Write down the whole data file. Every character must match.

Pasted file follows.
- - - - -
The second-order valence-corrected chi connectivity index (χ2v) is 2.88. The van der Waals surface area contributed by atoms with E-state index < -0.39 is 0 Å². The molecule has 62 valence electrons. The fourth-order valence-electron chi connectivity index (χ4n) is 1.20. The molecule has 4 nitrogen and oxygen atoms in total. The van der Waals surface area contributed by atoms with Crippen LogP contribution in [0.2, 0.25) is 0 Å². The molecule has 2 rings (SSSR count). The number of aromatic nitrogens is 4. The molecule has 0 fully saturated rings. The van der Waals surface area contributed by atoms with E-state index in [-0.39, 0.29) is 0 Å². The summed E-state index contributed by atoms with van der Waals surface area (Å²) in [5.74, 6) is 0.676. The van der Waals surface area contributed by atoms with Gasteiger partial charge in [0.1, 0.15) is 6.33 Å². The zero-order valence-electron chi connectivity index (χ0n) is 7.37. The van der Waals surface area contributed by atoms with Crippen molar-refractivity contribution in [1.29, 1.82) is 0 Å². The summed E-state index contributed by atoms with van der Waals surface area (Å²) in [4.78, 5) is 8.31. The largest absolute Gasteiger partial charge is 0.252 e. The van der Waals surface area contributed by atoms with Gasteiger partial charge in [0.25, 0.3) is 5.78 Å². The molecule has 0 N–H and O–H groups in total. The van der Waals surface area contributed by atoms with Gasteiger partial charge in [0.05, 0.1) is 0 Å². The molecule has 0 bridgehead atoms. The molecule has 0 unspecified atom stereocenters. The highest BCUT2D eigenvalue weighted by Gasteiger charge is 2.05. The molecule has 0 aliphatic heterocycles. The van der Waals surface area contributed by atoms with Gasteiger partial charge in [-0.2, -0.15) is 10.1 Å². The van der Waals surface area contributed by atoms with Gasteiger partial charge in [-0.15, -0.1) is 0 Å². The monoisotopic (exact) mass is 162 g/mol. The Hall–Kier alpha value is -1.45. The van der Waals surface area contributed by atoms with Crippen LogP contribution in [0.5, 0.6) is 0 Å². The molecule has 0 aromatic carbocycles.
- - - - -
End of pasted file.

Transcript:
The second-order valence-corrected chi connectivity index (χ2v) is 2.88. The van der Waals surface area contributed by atoms with E-state index < -0.39 is 0 Å². The molecule has 62 valence electrons. The fourth-order valence-electron chi connectivity index (χ4n) is 1.20. The molecule has 4 nitrogen and oxygen atoms in total. The van der Waals surface area contributed by atoms with Crippen LogP contribution in [0.2, 0.25) is 0 Å². The molecule has 2 rings (SSSR count). The number of aromatic nitrogens is 4. The molecule has 0 fully saturated rings. The van der Waals surface area contributed by atoms with E-state index in [-0.39, 0.29) is 0 Å². The summed E-state index contributed by atoms with van der Waals surface area (Å²) in [5.74, 6) is 0.676. The van der Waals surface area contributed by atoms with Gasteiger partial charge in [0.1, 0.15) is 6.33 Å². The zero-order valence-electron chi connectivity index (χ0n) is 7.37. The van der Waals surface area contributed by atoms with Crippen molar-refractivity contribution in [1.29, 1.82) is 0 Å². The summed E-state index contributed by atoms with van der Waals surface area (Å²) in [4.78, 5) is 8.31. The largest absolute Gasteiger partial charge is 0.252 e. The van der Waals surface area contributed by atoms with Gasteiger partial charge in [0.25, 0.3) is 5.78 Å². The molecule has 0 N–H and O–H groups in total. The van der Waals surface area contributed by atoms with Gasteiger partial charge in [0.05, 0.1) is 0 Å². The molecule has 0 bridgehead atoms. The molecule has 0 unspecified atom stereocenters. The highest BCUT2D eigenvalue weighted by Gasteiger charge is 2.05. The molecule has 0 aliphatic heterocycles. The van der Waals surface area contributed by atoms with Gasteiger partial charge in [-0.2, -0.15) is 10.1 Å². The van der Waals surface area contributed by atoms with Gasteiger partial charge in [-0.15, -0.1) is 0 Å². The monoisotopic (exact) mass is 162 g/mol. The Hall–Kier alpha value is -1.45. The van der Waals surface area contributed by atoms with Crippen LogP contribution in [0.5, 0.6) is 0 Å². The molecule has 0 aromatic carbocycles.